I saw a documentary with David Suchet about Paul the apostle. Suchet stated that Paul was convinced the world was about to end. Is this an accurate representation of the early church?
There are a variety of views. Modernists (e.g., Albert Schweitzer) have tended to see Paul (and Jesus!) as benignly delusional when it comes to end times, whereas conservatives have tended to see them as puzzles to figure out.
There was certainly a strain in Paul (and Jesus himself in the Olivet Discourse) of expecting an imminent consummation of all things. See for instance his letters to the Thessalonians, which are generally regarded as his earliest letters. But there is also a sense of preparing for the long-haul -- the appointing of elders and instructions for running the church, for instance.
Some, called partial preterists, think that much of the Olivet Discourse and Revelation were fulfilled in the destruction of Jerusalem in AD 70, taking care of the imminentness of some of the eschaton (or end times).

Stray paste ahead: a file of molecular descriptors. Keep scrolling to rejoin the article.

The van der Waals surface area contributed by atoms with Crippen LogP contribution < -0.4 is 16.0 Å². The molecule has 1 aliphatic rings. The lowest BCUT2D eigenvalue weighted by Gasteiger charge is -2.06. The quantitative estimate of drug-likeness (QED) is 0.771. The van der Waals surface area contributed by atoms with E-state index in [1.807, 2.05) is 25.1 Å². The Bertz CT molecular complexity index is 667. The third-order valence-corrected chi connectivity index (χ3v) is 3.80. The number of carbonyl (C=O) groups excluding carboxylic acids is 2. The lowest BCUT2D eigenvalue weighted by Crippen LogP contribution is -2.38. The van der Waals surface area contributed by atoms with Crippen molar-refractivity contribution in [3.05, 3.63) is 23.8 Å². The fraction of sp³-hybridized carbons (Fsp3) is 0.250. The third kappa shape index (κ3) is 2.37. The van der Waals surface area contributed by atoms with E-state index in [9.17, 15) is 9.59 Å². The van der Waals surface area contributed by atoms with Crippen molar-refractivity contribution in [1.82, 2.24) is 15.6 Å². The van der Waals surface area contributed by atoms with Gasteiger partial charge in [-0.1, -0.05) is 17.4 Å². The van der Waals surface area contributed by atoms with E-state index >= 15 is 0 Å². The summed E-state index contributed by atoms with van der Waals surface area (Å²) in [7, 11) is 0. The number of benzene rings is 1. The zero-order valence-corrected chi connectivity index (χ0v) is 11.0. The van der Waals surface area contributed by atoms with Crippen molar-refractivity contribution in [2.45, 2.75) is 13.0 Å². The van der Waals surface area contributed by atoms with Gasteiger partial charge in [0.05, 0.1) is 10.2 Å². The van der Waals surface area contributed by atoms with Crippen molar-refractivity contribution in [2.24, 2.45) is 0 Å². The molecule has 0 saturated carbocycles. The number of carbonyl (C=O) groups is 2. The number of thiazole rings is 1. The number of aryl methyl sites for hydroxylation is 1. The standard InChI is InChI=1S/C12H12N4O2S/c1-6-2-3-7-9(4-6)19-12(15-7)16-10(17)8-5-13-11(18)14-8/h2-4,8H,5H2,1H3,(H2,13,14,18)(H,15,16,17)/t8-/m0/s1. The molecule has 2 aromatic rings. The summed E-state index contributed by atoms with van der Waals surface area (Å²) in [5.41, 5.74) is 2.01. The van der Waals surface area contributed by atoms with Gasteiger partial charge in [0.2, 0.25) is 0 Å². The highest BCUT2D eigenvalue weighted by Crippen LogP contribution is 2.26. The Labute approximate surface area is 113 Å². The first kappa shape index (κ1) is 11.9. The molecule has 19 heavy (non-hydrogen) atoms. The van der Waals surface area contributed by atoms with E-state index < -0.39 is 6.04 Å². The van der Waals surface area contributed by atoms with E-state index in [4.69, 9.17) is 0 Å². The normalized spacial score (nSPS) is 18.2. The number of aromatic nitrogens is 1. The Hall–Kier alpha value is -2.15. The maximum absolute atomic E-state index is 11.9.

Regardless of one's view of partial preterism, many Christians subscribe to "innaugurated eschatology" where the Kingdom transformation has begun but is not yet complete -- the "now but not yet."
Fully completed in 70 a.d. This is how we have a relationship with the Father BECAUSE all was fulfilled. Remember Hebrews? As long as the Temple stood there could be no "way" to the Father. When it was torn town, we became the Temple for God to dwell in. There is no future added value, bonus package, left for us to receive. When have the kingdom in it's fullest, right now. A spiritual kingdom that Yeshua said He was bringing "without observance" meaning no throne in a building in Jerusalem. He resides over a global kingdom in the spirit. So yes, the early Chuch was apocalyptic in that they understood and preaxhed the the end of the "era" the mosaic covenant was coming to an end in their lifetime. They were right.